This can then be transformed into real estate and commercial lease purposes that can provide further optimization of the remaining 21 hectare land. F. OBJECTIVES OF THE PROJECT The objective of this feasibility study is: • To be able to search for and analyze the market group that has a strong inclination towards the natural endowments found in Bulaklak Garden Resort; • To be able to investigate the needs and wants of this market segment; • To be able to match the needs and wants of the chosen market segment with the proposed development of the resort; • To be able to analyze the profitability of developing Bulaklak Garden Resort and tapping the chosen market segment; To be able to provide the resort with recommendations for development needed to appraise its land value for future expansion. These objectives mentioned are what the project would want to achieve in order to address the present circumstances and opportunities presented to Bulaklak Garden Resort. II. Industry analysis A. INDUSTRY DEFINITION Together with telecommunications and information technology, travel and tourism has been identified as one of the three “paradigm service industries” that will serve as the catalyst for the service-led economies of the 21st Century.  That is to say, the travel and tourism industry will spur societal changes and will experience a powerful shift, all over the world. 10] A contributing component to this shift is the increase in the mobility level of people, with the corresponding increase in the willingness of people to travel and explore what lies beyond their borders. Definition The tourism industry is a composite of industries and entities, both public and private, involved in the planning, development, marketing, sales, operation and evaluation of destinations, products and services that cater to the needs of the travelers, both foreign and domestic.  Planning and development of destinations, in its broadest sense, is primarily a role of the government sector, in its narrowest sense on the other hand, such as the planning and development of specific tour product, it is often undertaken by individual private sector entities.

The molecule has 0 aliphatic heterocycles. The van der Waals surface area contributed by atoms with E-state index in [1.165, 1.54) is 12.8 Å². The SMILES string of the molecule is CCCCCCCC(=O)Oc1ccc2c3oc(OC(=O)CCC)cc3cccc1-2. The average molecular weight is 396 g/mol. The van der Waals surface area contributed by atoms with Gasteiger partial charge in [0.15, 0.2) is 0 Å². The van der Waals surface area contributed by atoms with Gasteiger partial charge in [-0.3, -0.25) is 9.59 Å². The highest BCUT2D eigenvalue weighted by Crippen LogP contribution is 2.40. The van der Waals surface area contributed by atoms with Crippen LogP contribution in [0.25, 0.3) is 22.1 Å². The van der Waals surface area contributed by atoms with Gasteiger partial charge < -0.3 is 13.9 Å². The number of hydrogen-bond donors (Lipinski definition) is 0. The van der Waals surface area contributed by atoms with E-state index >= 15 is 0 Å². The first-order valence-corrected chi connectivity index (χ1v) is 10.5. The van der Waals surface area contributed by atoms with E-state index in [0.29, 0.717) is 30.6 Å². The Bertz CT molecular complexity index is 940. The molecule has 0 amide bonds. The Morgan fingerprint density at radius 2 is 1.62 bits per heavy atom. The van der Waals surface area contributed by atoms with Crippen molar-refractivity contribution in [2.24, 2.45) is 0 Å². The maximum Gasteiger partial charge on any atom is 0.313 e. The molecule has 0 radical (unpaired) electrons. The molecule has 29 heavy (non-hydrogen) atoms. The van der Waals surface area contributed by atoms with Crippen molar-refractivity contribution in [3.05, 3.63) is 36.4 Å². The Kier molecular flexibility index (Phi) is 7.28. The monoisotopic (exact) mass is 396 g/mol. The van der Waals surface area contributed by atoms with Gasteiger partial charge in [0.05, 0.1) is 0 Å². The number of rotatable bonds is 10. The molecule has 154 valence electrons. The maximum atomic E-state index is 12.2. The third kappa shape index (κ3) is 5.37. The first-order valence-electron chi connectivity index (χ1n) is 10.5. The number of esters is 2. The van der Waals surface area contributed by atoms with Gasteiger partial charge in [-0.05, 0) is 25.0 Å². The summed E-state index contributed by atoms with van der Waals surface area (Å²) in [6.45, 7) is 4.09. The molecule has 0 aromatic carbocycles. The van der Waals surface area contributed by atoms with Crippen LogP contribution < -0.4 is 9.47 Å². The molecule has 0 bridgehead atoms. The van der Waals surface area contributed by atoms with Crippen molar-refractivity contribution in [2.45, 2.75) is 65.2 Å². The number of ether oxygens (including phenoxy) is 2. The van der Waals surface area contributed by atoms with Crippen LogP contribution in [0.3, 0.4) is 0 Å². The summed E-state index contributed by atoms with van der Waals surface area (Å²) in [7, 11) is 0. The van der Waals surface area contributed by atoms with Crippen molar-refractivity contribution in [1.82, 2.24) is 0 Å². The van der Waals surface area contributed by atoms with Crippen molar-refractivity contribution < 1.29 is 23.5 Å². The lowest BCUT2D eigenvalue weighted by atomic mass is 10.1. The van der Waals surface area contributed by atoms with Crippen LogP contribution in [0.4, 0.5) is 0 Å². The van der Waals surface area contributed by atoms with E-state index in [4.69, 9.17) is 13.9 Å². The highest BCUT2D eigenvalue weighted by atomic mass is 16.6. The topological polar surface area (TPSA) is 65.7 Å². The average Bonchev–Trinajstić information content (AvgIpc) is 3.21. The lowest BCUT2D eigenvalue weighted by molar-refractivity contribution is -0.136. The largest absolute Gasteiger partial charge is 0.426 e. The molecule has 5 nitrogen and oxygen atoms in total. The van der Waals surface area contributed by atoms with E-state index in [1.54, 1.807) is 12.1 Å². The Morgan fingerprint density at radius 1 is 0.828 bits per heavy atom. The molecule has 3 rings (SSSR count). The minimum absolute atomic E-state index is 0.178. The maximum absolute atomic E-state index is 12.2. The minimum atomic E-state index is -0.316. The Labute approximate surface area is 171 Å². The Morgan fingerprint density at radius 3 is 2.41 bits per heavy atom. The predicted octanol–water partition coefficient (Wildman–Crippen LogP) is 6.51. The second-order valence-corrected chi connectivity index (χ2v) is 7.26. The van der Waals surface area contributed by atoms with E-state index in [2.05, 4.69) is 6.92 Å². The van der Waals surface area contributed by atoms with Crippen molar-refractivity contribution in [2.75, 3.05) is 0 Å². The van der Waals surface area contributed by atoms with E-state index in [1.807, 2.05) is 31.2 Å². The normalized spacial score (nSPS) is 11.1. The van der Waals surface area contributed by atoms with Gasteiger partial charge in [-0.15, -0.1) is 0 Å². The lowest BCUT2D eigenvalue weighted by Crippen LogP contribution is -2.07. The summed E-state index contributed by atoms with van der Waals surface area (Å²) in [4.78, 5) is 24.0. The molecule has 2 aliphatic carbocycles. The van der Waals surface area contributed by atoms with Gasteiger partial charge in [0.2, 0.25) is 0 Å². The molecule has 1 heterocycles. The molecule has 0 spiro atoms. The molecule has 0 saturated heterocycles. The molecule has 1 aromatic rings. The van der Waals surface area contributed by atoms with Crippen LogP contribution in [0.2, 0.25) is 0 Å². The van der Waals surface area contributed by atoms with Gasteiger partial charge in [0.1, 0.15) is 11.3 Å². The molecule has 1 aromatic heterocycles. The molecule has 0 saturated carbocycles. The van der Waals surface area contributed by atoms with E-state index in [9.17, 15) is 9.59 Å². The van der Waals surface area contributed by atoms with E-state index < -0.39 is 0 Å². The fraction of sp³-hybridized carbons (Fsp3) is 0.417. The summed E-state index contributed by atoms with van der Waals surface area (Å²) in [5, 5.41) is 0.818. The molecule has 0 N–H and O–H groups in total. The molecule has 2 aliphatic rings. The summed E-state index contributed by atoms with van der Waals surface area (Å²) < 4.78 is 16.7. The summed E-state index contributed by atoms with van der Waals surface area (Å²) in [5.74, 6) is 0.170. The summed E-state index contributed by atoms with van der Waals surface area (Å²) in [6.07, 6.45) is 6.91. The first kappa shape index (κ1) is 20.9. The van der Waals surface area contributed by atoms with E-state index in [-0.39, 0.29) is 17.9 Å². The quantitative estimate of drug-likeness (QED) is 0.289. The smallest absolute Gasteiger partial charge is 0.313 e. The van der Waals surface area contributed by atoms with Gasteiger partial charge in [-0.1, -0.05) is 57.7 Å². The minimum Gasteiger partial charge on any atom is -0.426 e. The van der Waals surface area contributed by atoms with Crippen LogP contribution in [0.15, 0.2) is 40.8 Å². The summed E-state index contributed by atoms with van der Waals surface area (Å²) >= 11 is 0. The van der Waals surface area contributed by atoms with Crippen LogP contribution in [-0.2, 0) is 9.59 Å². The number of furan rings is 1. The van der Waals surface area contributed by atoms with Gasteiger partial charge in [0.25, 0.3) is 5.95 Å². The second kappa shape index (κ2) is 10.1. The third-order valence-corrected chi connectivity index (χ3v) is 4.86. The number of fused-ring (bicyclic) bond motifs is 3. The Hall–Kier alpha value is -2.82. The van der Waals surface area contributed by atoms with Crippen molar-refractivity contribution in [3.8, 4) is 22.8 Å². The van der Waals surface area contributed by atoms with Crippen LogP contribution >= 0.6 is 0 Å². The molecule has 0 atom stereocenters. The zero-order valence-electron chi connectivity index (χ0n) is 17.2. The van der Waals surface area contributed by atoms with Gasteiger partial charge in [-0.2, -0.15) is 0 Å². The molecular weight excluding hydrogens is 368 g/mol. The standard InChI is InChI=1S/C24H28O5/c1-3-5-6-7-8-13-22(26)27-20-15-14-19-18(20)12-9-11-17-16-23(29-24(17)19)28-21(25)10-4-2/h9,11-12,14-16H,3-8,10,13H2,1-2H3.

In like manner, the marketing of the Philippines and its various destinations is primarily undertaken by the government sector, while private entities undertake the marketing and sale of specific products and services. The operation of tour products is primarily the role of the private sector, while the delivery of tourism services is a joint function of both the government and private sector.  Both the government and the private sector undertake the evaluation of tourism results vis-a-vis predetermined, specific objectives. Table 6 below best illustrates the landscape of the tourism industry in the Philippines. Table 6. Philippine Tourism Industry Landscape The Government Sector |The Private Sector | |Department of Tourism |Transportation Companies | |Philippine Convention & Visitors Corporation |Hostelry Industry | |Philippine Tourism Authority |Entertainment Industry | |Local Government Units |Travel Trade | |Other National Government Units |Other Private Sector Entities | Source: Claravall, Bienvenido. 2000 The Government Sector The government sector in the tourism industry is responsible for the formulation of tourism policies. It provides guidelines for the development of destinations, and regulates the industry, in collaboration with other government agencies. The Department of Tourism